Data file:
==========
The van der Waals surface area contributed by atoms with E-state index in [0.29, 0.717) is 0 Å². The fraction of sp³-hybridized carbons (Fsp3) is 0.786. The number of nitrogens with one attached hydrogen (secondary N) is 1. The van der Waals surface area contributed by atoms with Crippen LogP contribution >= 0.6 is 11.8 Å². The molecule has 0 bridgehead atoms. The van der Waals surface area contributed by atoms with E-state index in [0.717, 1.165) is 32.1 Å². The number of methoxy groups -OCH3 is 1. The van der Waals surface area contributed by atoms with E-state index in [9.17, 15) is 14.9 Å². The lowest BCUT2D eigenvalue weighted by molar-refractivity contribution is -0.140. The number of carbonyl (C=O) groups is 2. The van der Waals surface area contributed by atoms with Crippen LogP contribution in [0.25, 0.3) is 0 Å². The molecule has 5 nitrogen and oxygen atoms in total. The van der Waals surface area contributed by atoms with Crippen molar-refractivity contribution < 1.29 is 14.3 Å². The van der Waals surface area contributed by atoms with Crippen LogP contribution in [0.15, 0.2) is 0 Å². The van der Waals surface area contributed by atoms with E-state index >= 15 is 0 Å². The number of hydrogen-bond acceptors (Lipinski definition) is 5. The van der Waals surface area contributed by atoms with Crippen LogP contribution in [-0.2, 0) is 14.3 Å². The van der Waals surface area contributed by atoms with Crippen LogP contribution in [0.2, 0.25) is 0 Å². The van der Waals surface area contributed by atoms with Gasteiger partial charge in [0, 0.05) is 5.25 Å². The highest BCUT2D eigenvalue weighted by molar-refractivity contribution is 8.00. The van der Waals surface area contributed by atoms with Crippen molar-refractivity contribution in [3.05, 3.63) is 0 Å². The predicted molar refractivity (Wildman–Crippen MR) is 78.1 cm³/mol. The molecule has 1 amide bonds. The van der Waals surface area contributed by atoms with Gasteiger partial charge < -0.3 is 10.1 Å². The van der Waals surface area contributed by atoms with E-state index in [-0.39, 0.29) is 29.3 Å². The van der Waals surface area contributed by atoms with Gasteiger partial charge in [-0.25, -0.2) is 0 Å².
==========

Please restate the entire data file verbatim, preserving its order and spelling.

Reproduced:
The van der Waals surface area contributed by atoms with E-state index in [0.29, 0.717) is 0 Å². The fraction of sp³-hybridized carbons (Fsp3) is 0.786. The number of nitrogens with one attached hydrogen (secondary N) is 1. The van der Waals surface area contributed by atoms with Crippen LogP contribution >= 0.6 is 11.8 Å². The molecule has 0 bridgehead atoms. The van der Waals surface area contributed by atoms with E-state index in [0.717, 1.165) is 32.1 Å². The number of methoxy groups -OCH3 is 1. The van der Waals surface area contributed by atoms with E-state index in [9.17, 15) is 14.9 Å². The lowest BCUT2D eigenvalue weighted by molar-refractivity contribution is -0.140. The number of carbonyl (C=O) groups is 2. The van der Waals surface area contributed by atoms with Crippen LogP contribution in [0.25, 0.3) is 0 Å². The molecule has 5 nitrogen and oxygen atoms in total. The van der Waals surface area contributed by atoms with Crippen molar-refractivity contribution < 1.29 is 14.3 Å². The van der Waals surface area contributed by atoms with Crippen LogP contribution in [0.15, 0.2) is 0 Å². The van der Waals surface area contributed by atoms with E-state index >= 15 is 0 Å². The number of hydrogen-bond acceptors (Lipinski definition) is 5. The van der Waals surface area contributed by atoms with Crippen LogP contribution in [-0.2, 0) is 14.3 Å². The van der Waals surface area contributed by atoms with Crippen LogP contribution in [0.2, 0.25) is 0 Å². The van der Waals surface area contributed by atoms with Gasteiger partial charge in [0, 0.05) is 5.25 Å². The highest BCUT2D eigenvalue weighted by molar-refractivity contribution is 8.00. The van der Waals surface area contributed by atoms with Crippen molar-refractivity contribution in [3.05, 3.63) is 0 Å². The predicted molar refractivity (Wildman–Crippen MR) is 78.1 cm³/mol. The molecule has 1 amide bonds. The van der Waals surface area contributed by atoms with Gasteiger partial charge < -0.3 is 10.1 Å². The van der Waals surface area contributed by atoms with E-state index in [-0.39, 0.29) is 29.3 Å². The van der Waals surface area contributed by atoms with Gasteiger partial charge in [-0.25, -0.2) is 0 Å².